Parallel Haskell: 2-year project to push real world use
rl at cse.unsw.edu.au
Tue May 4 04:02:09 EDT 2010
On 04/05/2010, at 11:10, Christian Höner zu Siederdissen wrote:
> * Ben Lippmeier <benl at ouroborus.net> [04.05.2010 02:21]:
>> You can certainly create an array with these values, but in the provided code it looks like each successive array element has a serial dependency on the previous two elements. How were you expecting it to parallelise?
> actually, in reality it is rather more complex, in a 2d-array, each cell
> (i,j) requires a linear number of accesses to previously calculated
> cells that all have indices bounded by the current (i,j).
> One of the simplest codes is like this:
> forall i in [1..n]
> forall j in [i..n]
> set (i,j) to: minimum of (i,k)+(k,j) (forall k in [i+1..j-1])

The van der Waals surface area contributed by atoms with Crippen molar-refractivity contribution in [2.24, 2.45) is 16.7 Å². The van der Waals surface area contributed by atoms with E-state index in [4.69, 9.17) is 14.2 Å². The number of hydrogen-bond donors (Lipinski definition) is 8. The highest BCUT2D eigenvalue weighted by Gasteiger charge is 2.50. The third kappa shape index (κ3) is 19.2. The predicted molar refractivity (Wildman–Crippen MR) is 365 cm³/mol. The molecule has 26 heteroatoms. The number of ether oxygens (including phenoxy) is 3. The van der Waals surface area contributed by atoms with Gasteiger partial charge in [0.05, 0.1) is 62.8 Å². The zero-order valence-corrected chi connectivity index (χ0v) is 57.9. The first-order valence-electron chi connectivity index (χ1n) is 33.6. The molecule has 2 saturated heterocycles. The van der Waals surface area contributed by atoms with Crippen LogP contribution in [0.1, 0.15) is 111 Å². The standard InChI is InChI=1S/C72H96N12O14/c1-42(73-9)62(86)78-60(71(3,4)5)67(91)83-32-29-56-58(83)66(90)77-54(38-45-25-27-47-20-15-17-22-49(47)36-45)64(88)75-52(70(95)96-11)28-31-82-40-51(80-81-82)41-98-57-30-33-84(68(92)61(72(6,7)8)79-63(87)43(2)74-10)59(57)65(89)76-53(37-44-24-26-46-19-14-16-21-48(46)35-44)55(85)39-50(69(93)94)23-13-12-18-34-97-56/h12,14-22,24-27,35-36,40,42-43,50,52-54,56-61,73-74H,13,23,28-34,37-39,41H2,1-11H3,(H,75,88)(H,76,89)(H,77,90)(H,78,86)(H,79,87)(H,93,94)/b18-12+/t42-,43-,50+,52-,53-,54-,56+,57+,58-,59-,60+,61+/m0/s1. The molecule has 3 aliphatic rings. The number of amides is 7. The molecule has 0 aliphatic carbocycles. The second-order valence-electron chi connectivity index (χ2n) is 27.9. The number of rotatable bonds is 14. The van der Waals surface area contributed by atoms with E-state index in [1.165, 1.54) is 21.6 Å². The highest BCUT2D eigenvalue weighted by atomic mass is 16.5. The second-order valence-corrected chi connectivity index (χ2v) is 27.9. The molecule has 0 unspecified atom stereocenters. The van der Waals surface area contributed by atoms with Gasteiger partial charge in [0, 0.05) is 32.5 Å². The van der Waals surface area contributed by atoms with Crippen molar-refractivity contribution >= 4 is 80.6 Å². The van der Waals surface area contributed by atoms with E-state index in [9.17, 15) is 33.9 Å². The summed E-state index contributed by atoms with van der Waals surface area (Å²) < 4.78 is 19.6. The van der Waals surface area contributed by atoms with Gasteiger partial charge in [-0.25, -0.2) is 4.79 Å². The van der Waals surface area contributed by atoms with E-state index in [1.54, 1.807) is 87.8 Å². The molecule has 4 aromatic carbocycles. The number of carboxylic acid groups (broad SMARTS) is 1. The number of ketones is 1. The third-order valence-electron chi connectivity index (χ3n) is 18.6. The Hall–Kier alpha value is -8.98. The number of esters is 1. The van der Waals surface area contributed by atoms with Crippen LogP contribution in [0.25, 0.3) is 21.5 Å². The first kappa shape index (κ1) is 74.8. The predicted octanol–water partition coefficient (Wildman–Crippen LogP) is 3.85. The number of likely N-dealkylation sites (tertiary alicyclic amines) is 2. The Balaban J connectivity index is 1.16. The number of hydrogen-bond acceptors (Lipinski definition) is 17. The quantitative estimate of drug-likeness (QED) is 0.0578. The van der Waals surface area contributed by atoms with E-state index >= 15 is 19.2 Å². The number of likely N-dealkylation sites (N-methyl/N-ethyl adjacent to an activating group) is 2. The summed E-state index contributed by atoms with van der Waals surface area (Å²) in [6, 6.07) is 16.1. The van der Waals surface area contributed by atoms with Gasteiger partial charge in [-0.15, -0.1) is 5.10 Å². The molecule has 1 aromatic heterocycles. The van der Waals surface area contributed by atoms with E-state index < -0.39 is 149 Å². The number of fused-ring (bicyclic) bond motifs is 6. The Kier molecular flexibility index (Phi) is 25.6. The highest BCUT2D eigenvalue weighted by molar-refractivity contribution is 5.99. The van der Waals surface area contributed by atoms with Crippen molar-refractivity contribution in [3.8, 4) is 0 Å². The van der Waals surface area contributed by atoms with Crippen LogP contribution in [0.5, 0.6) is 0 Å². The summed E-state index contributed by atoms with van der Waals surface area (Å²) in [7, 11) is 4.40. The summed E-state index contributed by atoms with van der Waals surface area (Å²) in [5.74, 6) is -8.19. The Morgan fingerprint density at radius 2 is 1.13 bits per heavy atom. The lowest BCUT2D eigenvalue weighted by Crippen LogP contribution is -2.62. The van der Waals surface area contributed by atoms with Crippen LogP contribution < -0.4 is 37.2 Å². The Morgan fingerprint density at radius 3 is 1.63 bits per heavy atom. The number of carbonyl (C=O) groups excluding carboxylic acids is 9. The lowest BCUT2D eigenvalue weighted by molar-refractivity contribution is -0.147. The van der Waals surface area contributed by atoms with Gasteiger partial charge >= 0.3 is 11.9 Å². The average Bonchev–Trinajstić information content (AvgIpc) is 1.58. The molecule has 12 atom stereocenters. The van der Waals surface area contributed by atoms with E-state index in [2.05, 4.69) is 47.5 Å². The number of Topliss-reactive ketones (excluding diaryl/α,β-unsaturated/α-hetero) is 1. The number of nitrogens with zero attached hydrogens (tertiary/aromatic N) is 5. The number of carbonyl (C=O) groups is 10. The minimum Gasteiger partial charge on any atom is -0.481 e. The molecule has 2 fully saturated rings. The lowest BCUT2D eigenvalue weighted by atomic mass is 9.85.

Is this related to wavefront algorithms? Although those only access immediate neighbours IIRC.
In any case, vector could well provide an operation like this:
cant_think_of_a_name :: Vector v a => Int -> (v a -> a) -> v a
The function would take the initialised prefix of the vector (starting with empty) and produce the next element. This would require a bit of hackery underneath but the interface would be safe and pure. Would something like this be useful?
> Here http://www.tbi.univie.ac.at/newpapers/Abstracts/98-06-009.ps.gz is
> a description of a parallel version of RNAfold.
IIUC, this parallelises processing of each diagonal but computes the diagonals one after another. Could you perhaps store each diagonal as a separate (parallel) array? That would make things much simpler.
> I can make my libraries available under GPLv3, they just need a bit of
> love. This gives you a moderately complex algorithm for which there is,
> too, a highly optimized C version (RNAfold -d2, in the vienna rna
That would be fantastic!
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